Key Lime Sailing Club and Cottages (Day 0 & 1)
The day we scheduled out Covid-19 vaccines we decided we needed a vacation once we were fully vaccinated. Nikki asked me were and it didn't take me long to think of Key Lime Sailing Club and Cottages . The resort had been suggested on the Catalina 22 forums several times in the past, and I had always thought about going down to try it out.
Key Lime is a resort located in Key Largo Florida, on buttonwood sound near the everglades. The small cottage resort is known for the fact that with your cottage rental, you are able to sail one of their Catalina 22s during your entire stay. Starting out, that's really all I knew about the resort, and I was already sold.
The website for Key Lime lists kayaks, snorkeling equipment, canoes, wifi, bicycles, fishing gear, and BBQs at things included in your stay. They have several float plans listed for places to sail and things to do out on the water. The resort is located close to a ton of restaurants and places to pick up things such as groceries that may be needed for your trip.
Day 0 (April 21st 2021):
A month after I was fully vaccinated we were in the air on our way for our vacation. We left our youngest kid at my mom's house, and the older one at my mother-in-laws since he had to get to school. We had packed everything we could think of needing and more clothes than (we thought) we would need.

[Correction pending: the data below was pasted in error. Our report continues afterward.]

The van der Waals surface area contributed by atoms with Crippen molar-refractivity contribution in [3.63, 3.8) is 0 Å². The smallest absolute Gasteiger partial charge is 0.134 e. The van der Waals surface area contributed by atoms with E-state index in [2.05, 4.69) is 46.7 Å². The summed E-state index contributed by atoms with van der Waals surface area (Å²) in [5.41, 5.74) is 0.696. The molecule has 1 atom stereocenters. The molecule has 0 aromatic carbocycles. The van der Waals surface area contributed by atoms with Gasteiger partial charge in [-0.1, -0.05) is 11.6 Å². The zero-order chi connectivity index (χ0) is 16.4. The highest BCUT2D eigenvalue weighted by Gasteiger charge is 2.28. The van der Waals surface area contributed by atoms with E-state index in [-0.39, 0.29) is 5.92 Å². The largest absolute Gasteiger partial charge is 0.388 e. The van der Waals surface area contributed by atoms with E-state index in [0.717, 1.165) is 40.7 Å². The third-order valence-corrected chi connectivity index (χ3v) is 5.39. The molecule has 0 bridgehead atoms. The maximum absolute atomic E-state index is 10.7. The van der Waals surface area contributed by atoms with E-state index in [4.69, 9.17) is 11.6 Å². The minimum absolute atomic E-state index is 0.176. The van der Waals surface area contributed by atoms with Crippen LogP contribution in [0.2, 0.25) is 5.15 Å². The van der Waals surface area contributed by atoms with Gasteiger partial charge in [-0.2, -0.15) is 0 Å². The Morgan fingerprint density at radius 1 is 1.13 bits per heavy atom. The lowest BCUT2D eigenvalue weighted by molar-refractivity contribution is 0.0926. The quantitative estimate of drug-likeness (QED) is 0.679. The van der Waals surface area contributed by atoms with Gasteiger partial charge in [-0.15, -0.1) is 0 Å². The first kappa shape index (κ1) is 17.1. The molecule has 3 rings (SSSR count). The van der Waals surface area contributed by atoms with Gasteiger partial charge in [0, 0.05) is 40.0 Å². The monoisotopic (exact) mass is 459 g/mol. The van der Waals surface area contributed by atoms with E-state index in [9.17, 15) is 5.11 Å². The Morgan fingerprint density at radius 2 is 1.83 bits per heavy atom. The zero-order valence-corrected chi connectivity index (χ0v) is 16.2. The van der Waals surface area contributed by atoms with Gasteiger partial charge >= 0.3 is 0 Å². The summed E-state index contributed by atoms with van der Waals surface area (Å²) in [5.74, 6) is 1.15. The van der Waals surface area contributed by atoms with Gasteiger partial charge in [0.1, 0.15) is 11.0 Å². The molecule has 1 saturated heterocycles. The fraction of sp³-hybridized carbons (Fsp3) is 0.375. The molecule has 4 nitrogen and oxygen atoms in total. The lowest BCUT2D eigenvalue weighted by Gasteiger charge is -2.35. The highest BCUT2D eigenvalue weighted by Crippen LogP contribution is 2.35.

The closest airport to Key Lime is Miami. We decided to go another route, and fly into Key West. The drive is about twice as long, but we figured there would be far less traffic, and it would be a prettier drive. We had a short layover in Atlanta and boarded a much smaller plane for the last leg of the trip.Image by Michael Draeger from Pixabay
We were amazed upon landing in Key West, the stairs being wheeled up to the plane for us to walk across the tarmac and enter the tiny arrival area. The Key West airport was adorably small. Within thirty five feet we got our luggage and checked out our rental car, all within fifteen minutes of touchdown. We were so glad to not have the nightmare of dealing with Miami's airport. Walking to the rental car we had to step around a chicken that was walking down the sidewalk. It had the perfect tropical feel.
Nikki called ahead as soon as we were in the car to tell them our estimated time of arrival. Paul at the resort let us know the keys were on the table inside and the door would be unlocked. He texted with instructions on how to get to the resort from Key West, and we found the direction easy enough to follow.
We had a two and a half hour drive up the keys, and I loved every minute of it. The view was absolutely amazing. It had been a few years since I was in the keys, and it was the first time I had ever had a car in the keys. I had missed a lot of what the keys has to offer. We stopped for about twenty minutes for a virtual parent teacher conference on the beach. The teacher was a bit jealous.